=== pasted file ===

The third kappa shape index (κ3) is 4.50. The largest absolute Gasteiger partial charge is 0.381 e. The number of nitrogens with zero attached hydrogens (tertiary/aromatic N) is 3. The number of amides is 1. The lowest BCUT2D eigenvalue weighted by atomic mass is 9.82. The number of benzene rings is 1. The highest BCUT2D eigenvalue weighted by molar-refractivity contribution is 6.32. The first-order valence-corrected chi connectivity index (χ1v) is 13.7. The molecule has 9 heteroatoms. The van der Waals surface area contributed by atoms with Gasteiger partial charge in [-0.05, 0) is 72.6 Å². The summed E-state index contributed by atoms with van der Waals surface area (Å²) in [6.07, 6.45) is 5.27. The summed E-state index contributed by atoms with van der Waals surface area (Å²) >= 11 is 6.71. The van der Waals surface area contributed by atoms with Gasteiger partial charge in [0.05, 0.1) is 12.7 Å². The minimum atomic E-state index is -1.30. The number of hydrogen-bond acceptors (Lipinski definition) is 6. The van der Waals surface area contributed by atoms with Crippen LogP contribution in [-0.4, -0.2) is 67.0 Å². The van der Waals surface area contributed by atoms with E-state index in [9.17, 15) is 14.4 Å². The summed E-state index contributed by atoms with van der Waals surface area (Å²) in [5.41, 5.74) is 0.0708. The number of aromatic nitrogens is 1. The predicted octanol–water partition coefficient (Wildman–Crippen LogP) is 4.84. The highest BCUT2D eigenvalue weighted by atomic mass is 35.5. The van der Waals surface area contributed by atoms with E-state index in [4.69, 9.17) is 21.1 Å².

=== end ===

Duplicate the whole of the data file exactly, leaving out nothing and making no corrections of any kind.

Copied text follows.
The third kappa shape index (κ3) is 4.50. The largest absolute Gasteiger partial charge is 0.381 e. The number of nitrogens with zero attached hydrogens (tertiary/aromatic N) is 3. The number of amides is 1. The lowest BCUT2D eigenvalue weighted by atomic mass is 9.82. The number of benzene rings is 1. The highest BCUT2D eigenvalue weighted by molar-refractivity contribution is 6.32. The first-order valence-corrected chi connectivity index (χ1v) is 13.7. The molecule has 9 heteroatoms. The van der Waals surface area contributed by atoms with Gasteiger partial charge in [-0.05, 0) is 72.6 Å². The summed E-state index contributed by atoms with van der Waals surface area (Å²) in [6.07, 6.45) is 5.27. The summed E-state index contributed by atoms with van der Waals surface area (Å²) >= 11 is 6.71. The van der Waals surface area contributed by atoms with Gasteiger partial charge in [0.05, 0.1) is 12.7 Å². The minimum atomic E-state index is -1.30. The number of hydrogen-bond acceptors (Lipinski definition) is 6. The van der Waals surface area contributed by atoms with Crippen LogP contribution in [-0.4, -0.2) is 67.0 Å². The van der Waals surface area contributed by atoms with E-state index in [9.17, 15) is 14.4 Å². The summed E-state index contributed by atoms with van der Waals surface area (Å²) in [5.41, 5.74) is 0.0708. The number of aromatic nitrogens is 1. The predicted octanol–water partition coefficient (Wildman–Crippen LogP) is 4.84. The highest BCUT2D eigenvalue weighted by atomic mass is 35.5. The van der Waals surface area contributed by atoms with E-state index in [4.69, 9.17) is 21.1 Å².